Healing factors of herbal medicine

Healing factors of herbal medicine

When studying treatment algorithms, it is advisable to refer to the installation concepts in the worldview of practicing phytotherapists, which the author developed in the course of scientific and practical activities. Our interpretation of concepts is not opposed to the well-known and generally accepted. The theoretical substantiation of phytotherapy organically fits into the general theory of therapeutic effects.

The human body is an open self-regulating biological system. We consider treatment (including herbal medicine) as a process of meaningful use of environmental factors and mobilization of self-regulation mechanisms for the full or partial restoration of structural and functional disorders of the body, adaptation to environmental changes, and increasing vitality.

Every biological process (including life) has its vectors. As a result of the total therapeutic effect, we form a therapeutic vector. With pharmacological action (including the effect of phytochemicals), we create a pharmacological vector, achieving one effect or another. The pharmacological vector currently being created (for example, stopping bleeding) may not always be absolutely useful; at some stages of the treatment process, it may not coincide with the therapeutic vector.

Among the therapeutic factors of herbal medicine, we distinguish psychotherapeutic and pharmacological groups.

Psychotherapeutic factors

Psychotherapeutic influence is formed and implemented during the period of communication with the patient. The most significant are the following psychotherapeutic treatment factors.

Faith in phytochemicals. There are mainly two categories of patients who turn to phytotherapeutists: those who have consciously made a choice in favor of herbal treatment and those who have lost hope for other methods. However, both patients believe that phytotherapy will help them. Herbal treatment is covered with legends, has an aura of mystery, a miracle. Herbs are loved by the people, they are regarded as good friends who can help without causing the slightest harm.

Prepare the patient for treatment. The phytotherapeutist conducts a tuning conversation with the patient, explains how to behave, how to handle herbs, informs about their therapeutic effect and methods of application. The doctor clarifies the goal of the patient, determines the treatment program – this includes the patient in the active process of treatment, makes him work on himself. The ritual of preparation of dosage forms, the regularity of the use of drugs disciplines patients. The patient works, which means he hopes. Hope and work on oneself are powerful psychotherapeutic, healing factors.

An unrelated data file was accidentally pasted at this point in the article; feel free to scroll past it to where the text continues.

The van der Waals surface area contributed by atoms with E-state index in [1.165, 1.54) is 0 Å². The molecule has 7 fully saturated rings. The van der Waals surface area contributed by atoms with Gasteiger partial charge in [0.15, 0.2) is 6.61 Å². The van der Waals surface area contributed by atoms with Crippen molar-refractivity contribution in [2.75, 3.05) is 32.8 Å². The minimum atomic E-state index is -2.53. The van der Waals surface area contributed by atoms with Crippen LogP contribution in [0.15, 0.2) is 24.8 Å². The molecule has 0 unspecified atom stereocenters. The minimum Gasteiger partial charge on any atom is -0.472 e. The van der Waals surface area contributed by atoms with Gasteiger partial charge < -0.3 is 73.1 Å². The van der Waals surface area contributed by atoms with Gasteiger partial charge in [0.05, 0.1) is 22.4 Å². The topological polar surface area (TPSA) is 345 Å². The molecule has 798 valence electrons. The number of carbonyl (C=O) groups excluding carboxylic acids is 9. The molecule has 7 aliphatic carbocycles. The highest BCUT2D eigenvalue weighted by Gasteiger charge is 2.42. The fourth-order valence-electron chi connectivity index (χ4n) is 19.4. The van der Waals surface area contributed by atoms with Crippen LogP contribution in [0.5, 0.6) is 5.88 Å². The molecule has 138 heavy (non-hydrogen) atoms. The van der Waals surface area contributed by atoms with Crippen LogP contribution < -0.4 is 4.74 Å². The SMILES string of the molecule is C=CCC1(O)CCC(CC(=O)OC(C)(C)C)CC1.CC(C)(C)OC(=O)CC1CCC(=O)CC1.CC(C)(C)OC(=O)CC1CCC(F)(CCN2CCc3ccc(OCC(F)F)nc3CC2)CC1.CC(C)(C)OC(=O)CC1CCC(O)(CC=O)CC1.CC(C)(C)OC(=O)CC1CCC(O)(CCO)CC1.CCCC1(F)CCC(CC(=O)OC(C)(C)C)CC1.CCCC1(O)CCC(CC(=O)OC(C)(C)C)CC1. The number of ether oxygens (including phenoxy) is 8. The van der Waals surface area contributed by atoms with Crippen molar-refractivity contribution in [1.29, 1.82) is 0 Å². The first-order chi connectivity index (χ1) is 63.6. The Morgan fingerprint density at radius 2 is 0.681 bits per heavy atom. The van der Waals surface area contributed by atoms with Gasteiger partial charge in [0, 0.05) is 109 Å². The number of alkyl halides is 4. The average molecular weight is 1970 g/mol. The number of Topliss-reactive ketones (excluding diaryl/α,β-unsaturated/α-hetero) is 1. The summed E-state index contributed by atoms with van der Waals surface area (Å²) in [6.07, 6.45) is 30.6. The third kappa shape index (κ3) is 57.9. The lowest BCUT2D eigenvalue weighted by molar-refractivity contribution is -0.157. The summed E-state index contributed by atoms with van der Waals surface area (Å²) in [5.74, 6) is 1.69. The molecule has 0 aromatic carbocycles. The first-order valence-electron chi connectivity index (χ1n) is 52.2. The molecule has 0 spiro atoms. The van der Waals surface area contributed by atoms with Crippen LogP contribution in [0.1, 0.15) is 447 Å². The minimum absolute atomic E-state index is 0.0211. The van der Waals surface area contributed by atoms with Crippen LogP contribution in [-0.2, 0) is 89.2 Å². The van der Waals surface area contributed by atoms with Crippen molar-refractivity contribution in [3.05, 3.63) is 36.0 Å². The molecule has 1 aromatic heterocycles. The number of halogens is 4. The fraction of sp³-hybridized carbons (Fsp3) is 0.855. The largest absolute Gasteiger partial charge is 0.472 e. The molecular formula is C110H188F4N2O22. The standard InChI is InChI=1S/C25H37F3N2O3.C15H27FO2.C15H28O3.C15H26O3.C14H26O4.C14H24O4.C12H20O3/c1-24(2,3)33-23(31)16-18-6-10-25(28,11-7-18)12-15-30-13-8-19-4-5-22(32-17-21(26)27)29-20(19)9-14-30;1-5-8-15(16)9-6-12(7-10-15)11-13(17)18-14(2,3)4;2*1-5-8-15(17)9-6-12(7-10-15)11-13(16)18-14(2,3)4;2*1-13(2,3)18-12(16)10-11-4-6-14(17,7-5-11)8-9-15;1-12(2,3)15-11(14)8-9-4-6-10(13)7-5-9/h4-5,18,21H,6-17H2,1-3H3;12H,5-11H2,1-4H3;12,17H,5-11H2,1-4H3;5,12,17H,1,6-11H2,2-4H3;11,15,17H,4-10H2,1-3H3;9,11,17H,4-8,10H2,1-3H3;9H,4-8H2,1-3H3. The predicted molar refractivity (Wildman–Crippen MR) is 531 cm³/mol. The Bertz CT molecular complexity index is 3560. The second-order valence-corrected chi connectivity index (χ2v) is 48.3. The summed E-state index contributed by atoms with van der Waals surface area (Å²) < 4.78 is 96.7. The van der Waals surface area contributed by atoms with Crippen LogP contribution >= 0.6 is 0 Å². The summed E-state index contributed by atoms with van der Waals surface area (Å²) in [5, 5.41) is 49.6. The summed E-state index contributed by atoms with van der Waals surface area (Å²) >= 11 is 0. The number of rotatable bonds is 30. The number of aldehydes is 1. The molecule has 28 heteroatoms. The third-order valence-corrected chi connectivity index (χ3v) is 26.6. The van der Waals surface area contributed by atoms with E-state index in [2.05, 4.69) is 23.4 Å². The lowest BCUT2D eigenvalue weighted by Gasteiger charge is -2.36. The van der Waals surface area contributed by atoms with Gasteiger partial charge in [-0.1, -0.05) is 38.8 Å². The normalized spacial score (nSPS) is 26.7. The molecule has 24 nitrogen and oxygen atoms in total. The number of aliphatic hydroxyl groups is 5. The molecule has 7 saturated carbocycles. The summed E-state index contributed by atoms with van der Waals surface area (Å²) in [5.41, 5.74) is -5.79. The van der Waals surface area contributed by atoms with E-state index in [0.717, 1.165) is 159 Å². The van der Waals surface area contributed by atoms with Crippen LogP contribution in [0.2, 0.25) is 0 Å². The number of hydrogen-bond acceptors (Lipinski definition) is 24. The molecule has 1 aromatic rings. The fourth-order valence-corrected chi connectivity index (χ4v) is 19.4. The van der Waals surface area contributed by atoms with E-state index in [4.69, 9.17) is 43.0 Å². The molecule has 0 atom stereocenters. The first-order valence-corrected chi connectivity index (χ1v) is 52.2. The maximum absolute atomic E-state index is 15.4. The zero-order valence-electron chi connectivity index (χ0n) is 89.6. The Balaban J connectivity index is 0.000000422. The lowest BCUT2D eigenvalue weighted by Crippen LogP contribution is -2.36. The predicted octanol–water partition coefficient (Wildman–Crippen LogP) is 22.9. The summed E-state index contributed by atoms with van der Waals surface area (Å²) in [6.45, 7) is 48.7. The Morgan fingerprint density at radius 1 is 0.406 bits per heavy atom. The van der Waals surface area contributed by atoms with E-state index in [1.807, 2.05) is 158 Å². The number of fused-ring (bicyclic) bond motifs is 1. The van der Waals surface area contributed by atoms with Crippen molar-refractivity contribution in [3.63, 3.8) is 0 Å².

Bioenergy-information impact.

It involves verbal and mental transmission of the treatment program. A medicine prepared for a particular patient may not always help another with the same disease. The state of mind and attitude of the phytotherapist, his attitude towards the patient significantly affect the result of treatment. This can be compared to a gift or a bouquet for a loved one: sometimes words are not needed, and what kind of bouquet is not very important, but the effect is beneficial.

The correct assessment by the doctor of the characteristics of the patient’s personality, the ability to influence the perception of the surrounding reality, the disease and the upcoming course of treatment determine the success of herbal medicine.

Psychological and psychotherapeutic phenomena in herbal medicine.

Many years of experience in treatment with plants allows us to highlight the psychological and psychotherapeutic features that should be taken into account in medical activities.

• Induction of treatment programs. In the event that the patient unlimitedly believes the doctor, it is possible to inspire (based on real experience, or accurate calculation) to him an idea of ​​​​a further, favorable course of the disease. At the same time, in addition to pharmacological effects, self-regulation mechanisms are launched. Often the patient perceives the course of the disease in a strict chronological sequence according to the “recovery” scenario indicated by the doctor.
• Negative induction. In suspicious, suggestible patients, the number of adverse reactions to treatment increases if a well-meaning doctor warned about possible reactions (for example, allergies, pain, diarrhea, etc.). Expectation and heightened introspection often lead to false sensations or self-induction of these symptoms and, as a result, discredit the treatment.
• Syndrome of unjustified expectations. Occurs more often when overestimating the possibilities of herbal medicine. The patient begins to wait for the promised miracle – a quick cure, but it should not be. As a result, disappointment in the method, although objectively the treatment can benefit this patient.
• Syndrome of unexpected results. Often, with properly selected treatment, when the doctor takes into account not only the manifesting, underlying disease, but also assesses the state of the whole organism – treats the patient, not the disease, it is possible to get rid of concomitant diseases, symptoms and syndromes that the patient seemed incurable, to which he was accustomed often ignoring them. It is advisable to explain to the patient the regularity of this result – this further strengthens the belief in herbal medicine, contributes to positive self-induction for further treatment.
The experience of treatment with medicinal plants convinces: the psychotherapeutic component of herbal medicine is a significant and complex tool for the formation of a therapeutic vector, its underestimation or leveling significantly reduces the therapeutic effect.